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March 12, 2013

Cloud Training, Certification Strives to Catch up

By Marie Lingblom

Demand for qualified IT talent by enterprises adopting cloud architectures, and a clear path that’s leaving desktops and wires behind, finds more cloud training and certification programs evolving. But, can they keep pace?

A recent IDC white paper predicts demand for “cloud-ready” IT workers will grow by 26 percent annually through 2015. At the same time, says IDC, 7 million cloud-related jobs will be available worldwide.

IT hiring managers told IDC the biggest reason they failed to fill an existing 1.7 million open cloud-related positions in 2012 is because job seekers lacked the necessary cloud training and certification, according to IDC’s “Climate Change: Cloud’s Impact on IT Organizations and Staffing.

And, when looking toward the future, other recent surveys indicate there’s no going back to wired desktops and cables. Angelbeat’s annual “clean slate” survey, for instance, asked its community of 200,000 IT professionals what they would do differently if they could (re)build their entire network/data center infrastructure from scratch. Seventy-one percent said they would never buy a PC, desktop phone, server, etc.

Instead, the preference is thin clients and BYOD tablets/laptops only, with a bluetooth earpiece for telephone calls and a large display monitor at each desk to reduce eye strain. In 2012, that figure was 44 percent, according to Angelbeat. And, in terms of networks, 93 percent said wireless would be the only network—no wired backup, no cabling, no face plates, power management, etc. Last year, just 57 percent of those surveyed by Angelbeat expressed the same level in wifi confidence.

Angelbeat breaks down the results in terms of spending focus and IT talent focus for this year and next. The winners, they say, include middleware, virtualization/thin clients, cloud security, hosted application delivery, application architecture—anything but hardware and physical devices.

Cloud computing consultant David Linthicum penned an article last month in Tech Target on the topic cloud computing career paths. He notes two categories of careers emerging in the space: positions seeking IT pros with specific cloud skills and positions looking for IT admins with cloud architecture know-how.

Specific skills such as Amazon Web Services expertise or Google App Engine development, says Linthicum, are typically with companies that have already committed to specific cloud service providers. These usually fall into new groups in IT departments with a focus on tactical solutions development, and encompass the majority of cloud computing jobs on the market right now.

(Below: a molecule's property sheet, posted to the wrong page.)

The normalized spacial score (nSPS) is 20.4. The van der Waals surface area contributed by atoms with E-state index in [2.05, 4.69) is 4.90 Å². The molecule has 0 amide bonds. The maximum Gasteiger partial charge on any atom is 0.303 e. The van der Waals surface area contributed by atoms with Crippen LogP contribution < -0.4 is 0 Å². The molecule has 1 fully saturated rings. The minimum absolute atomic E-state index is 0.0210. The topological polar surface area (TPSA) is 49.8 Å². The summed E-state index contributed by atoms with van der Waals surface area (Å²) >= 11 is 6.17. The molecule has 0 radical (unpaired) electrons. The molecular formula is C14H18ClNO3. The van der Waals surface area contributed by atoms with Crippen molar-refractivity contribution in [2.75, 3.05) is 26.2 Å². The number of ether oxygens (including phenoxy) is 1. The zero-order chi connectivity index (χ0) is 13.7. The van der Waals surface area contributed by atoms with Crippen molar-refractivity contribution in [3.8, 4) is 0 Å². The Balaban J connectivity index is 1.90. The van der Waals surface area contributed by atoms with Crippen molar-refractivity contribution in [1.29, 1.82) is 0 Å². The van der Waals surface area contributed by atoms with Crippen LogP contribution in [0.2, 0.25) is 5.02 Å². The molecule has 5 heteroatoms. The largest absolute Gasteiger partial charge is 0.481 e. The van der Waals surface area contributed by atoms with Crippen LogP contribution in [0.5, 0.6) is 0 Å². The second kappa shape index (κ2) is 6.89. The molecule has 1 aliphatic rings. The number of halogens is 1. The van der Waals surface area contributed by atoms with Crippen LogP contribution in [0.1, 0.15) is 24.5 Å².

Companies with positions for cloud architects seek people who can define the cloud, from business requirements to the actual cloud deployment, he says. These jobs tend to be with companies that have yet to define their path and need some assistance in doing so. For instance, they may be defining the use of existing clouds, or perhaps building from the ground up.

Cloud architecture job posters, says Linthicum, are typically looking for strategic knowledge of most cloud computing technology and providers, and the ability to form those clouds to fit enterprise goals or needs. He suggests cloud architecture candidates have enterprise architecture and/or service-oriented architecture experience, with some knowledge of the proper use of cloud computing technology.

Along with the demand, he says, is the rise of cloud certification programs from technology companies including IBM, as well as independent training organizations such as Learning Tree. Two top programs singled out by Linthicum are from IBM—IBM Certified Solution Advisor, Cloud Computing Architecture and IBM Certified Solution Architect, Cloud Computing Infrastructure.

It’s clear that investing in cloud computing skills is necessary for organizations and job seekers alike, says Linthicum and other market watchers. The challenge moving forward for training and certification programs, however, is keeping up with the blockbluster adoption of cloud computing.

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